China-made mobile phones gaining popularity in Russia
- Major China mobile phone brands are seeing robust demand in Russia lately.
- Xiaomi, Realme and Honor alone accounted for almost half (42%) of Russia’s smartphone sales.
- South Korea’s Samsung even lost its spot as the market leader in May this year, with only 14% of devices sold versus 28% last year, while Apple’s share dropped to 9% from 12%.
Russia’s invasion of Ukraine has not bode well for its economy. In fact, it has been on a freefall mainly due to the mounting Western sanctions and lingering supply chain disruptions. Among the many brands that have ditched Russia, mobile phone giants Apple and Samsung were among the significant few. Whether or not that is a bane for Russians, the exodus of those players have bode well for China.
In fact, major Chinese smartphone brands are seeing robust demand in Russia lately, boosted by increased local consumer spending on essential electronics devices, as international sanctions against the invasion of Ukraine limited the options for consumers in the country. The smartphone market, according to Counterpoint Research, is expected to take a hit this year, after having slipped 7% year-on-year (YoY) in 2021.
According to data from mobile network MTS shared with Reuters, by May 2022, Chinese manufacturers Xiaomi, Realme and Honor accounted for almost half (42%) of Russia’s smartphone sales. The share marked a 28% increase YoY, an increase that aligns with the increased trade growth between both countries since Russia invaded Ukraine.
For context, China’s trade with Russia in the first month of 2022, according to Chinese customs data, saw a faster growth as Russia accelerated the shift of its supply chain to Asia amid US-led Western economic sanctions. Experts even foresee that China-Russia trade could surpass US$150 billion this year, as both sides aim to expand their economic and trade cooperation in the spirit of mutual benefit.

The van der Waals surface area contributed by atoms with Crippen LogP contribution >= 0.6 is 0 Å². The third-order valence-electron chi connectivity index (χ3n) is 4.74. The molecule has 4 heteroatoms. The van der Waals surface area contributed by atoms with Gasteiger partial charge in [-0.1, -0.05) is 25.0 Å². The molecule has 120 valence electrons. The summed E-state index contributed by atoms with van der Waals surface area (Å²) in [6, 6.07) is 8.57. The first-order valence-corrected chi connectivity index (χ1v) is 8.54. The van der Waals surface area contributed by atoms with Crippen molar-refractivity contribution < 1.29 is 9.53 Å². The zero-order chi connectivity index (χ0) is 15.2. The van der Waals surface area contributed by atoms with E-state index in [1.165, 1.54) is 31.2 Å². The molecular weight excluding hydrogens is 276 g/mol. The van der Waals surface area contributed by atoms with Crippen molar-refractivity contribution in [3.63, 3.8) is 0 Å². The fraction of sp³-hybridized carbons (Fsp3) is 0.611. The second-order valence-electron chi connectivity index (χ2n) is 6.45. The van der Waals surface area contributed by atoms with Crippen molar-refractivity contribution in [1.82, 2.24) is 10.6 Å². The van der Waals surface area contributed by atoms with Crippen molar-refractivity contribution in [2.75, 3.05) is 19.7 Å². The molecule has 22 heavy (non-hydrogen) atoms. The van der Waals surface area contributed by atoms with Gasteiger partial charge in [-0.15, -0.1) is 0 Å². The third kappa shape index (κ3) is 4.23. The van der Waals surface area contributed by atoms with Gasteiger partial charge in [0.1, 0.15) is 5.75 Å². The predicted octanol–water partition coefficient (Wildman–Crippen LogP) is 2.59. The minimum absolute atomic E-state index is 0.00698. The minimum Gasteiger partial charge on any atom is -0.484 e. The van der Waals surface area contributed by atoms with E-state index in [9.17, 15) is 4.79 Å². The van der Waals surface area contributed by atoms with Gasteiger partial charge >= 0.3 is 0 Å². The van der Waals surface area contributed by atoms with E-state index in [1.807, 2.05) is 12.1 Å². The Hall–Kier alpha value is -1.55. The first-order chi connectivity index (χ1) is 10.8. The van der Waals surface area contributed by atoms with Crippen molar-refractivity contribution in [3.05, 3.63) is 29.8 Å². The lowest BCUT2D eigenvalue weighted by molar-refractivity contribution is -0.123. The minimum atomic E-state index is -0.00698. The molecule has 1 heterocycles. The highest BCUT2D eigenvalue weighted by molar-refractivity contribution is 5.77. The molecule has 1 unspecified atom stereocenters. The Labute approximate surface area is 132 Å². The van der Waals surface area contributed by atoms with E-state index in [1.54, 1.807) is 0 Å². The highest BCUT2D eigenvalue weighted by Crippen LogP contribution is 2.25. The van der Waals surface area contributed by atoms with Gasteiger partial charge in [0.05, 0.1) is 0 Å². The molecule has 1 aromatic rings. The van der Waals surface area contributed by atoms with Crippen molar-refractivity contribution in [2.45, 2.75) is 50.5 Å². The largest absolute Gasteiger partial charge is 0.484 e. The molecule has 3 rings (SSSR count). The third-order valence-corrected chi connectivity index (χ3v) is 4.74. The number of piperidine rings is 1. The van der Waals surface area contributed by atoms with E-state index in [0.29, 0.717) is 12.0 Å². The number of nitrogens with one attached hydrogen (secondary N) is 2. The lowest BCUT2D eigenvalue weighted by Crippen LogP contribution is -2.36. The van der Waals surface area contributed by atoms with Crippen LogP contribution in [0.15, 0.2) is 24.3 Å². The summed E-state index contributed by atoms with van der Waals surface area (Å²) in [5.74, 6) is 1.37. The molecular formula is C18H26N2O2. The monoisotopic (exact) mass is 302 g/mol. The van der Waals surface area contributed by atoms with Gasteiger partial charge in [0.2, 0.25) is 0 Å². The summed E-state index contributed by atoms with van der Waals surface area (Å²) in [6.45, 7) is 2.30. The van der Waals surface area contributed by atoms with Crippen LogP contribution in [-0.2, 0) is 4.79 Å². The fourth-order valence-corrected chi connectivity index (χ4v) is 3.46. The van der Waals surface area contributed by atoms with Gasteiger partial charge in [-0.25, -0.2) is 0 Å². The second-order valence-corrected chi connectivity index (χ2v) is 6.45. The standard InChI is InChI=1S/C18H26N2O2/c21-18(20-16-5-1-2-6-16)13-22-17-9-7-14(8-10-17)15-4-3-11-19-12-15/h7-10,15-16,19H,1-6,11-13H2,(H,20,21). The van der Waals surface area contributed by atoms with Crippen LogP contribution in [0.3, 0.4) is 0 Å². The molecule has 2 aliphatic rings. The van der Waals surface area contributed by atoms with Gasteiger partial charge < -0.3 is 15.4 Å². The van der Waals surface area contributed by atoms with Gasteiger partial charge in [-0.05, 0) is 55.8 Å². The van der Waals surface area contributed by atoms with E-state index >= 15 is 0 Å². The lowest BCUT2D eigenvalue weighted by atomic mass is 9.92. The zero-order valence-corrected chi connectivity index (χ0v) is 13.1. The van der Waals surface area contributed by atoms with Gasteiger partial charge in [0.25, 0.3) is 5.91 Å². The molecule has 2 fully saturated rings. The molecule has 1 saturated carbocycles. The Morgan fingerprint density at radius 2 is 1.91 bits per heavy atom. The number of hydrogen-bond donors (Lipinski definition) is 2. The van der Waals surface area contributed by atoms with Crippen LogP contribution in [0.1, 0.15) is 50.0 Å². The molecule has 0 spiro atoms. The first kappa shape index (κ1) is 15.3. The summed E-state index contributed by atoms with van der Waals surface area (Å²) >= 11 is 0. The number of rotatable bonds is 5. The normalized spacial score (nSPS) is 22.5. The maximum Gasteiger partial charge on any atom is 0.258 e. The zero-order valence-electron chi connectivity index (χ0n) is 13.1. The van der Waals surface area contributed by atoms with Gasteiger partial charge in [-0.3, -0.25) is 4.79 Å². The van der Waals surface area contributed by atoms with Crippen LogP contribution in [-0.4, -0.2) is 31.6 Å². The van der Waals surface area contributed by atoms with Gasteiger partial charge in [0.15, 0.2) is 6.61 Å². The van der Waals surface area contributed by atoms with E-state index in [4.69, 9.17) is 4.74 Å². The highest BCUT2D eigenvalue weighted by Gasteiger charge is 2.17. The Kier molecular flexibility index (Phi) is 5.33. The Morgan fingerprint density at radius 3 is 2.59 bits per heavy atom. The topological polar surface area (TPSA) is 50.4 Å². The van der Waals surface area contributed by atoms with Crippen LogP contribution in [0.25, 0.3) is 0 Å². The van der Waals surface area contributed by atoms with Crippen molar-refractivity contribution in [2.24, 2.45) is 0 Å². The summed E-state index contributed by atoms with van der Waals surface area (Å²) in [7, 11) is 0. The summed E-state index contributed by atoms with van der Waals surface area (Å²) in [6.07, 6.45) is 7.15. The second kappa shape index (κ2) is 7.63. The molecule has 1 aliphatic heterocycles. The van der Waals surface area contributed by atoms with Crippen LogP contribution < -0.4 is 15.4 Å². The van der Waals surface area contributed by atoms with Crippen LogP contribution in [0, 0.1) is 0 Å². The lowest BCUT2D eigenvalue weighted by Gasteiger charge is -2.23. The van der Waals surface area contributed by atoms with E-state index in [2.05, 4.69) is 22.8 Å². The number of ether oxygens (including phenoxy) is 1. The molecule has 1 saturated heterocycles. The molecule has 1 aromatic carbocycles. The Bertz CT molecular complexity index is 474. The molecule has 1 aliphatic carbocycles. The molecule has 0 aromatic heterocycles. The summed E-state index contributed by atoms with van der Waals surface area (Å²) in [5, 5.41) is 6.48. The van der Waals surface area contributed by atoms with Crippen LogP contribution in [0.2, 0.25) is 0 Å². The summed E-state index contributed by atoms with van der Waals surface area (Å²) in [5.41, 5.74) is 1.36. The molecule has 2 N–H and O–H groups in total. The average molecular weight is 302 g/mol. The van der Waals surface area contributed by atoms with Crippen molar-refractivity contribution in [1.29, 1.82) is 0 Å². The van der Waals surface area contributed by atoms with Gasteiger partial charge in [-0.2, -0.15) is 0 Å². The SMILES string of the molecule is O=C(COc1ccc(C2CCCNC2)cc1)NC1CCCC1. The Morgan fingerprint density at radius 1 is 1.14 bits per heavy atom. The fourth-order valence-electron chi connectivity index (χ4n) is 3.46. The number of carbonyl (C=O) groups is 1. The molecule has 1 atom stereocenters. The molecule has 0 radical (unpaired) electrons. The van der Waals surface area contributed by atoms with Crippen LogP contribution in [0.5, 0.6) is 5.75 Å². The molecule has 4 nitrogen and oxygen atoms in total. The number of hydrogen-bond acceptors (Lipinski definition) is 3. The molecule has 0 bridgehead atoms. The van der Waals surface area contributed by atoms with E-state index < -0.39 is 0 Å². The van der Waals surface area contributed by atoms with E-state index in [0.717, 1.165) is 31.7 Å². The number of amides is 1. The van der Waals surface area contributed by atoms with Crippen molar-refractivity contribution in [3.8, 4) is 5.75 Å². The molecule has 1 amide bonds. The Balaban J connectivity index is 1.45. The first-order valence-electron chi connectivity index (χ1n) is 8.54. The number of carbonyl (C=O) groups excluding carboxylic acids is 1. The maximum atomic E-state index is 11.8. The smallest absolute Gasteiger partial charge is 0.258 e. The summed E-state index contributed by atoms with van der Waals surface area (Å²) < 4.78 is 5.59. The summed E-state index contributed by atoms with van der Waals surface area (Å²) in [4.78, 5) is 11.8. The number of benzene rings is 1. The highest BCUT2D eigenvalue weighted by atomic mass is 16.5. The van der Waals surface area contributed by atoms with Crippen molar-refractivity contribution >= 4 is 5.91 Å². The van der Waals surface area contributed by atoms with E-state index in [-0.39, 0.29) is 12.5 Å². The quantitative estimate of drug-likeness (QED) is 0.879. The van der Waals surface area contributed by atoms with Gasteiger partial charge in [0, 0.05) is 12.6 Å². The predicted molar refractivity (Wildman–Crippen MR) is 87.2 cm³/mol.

As smartphone brands from China gain a larger share of the pie, South Korea’s Samsung lost its spot as the market leader in May this year, with only 14% of devices sold versus 28% last year, and Apple’s share dropped to 9% from 12%. For context, Apple and Samsung stopped new product sales in Russia after Moscow sent its army into Ukraine in late February, but retailers have been able to use up existing stocks.
Overall smartphone sales were down 26% year-on-year, MTS said. Separately, a Model Sales Tracker by Counterpoint Research indicated that in terms of online smartphone sales, it reached its highest ever market share in the first quarter of this year at 36%. Ironically, online sales figures indicate that the top three smartphone brands were Samsung, Xiaomi and Apple, holding nearly 70% market share.
Research Director Tarun Pathak noted that while Chinese brands contributed 44% of the total market in 2021, it’s a slight decrease from the 46% share in 2020. The decline however is attributed to Huawei’s departure, but in general, Pathak agrees that Chinese brands are gaining again, especially Xiaomi, HONOR and realme.
Xiaomi has been steadily increasing its share in the market along with Samsung and Apple. To be fair, Russia’s “turn to the East” has been underway for around a decade, but has accelerated over time due to the Western sanctions. Following Russia’s invasion into Ukraine, China has been taking a pretty neutral stance on the former and has not exactly condemned the assault.
But the country has also been careful not to endorse Russia’s military invasion of Ukraine. All while it is trying to stick to its foreign-policy principles around sovereignty and attempting to prevent its relations with the US and Europe from completely collapsing.
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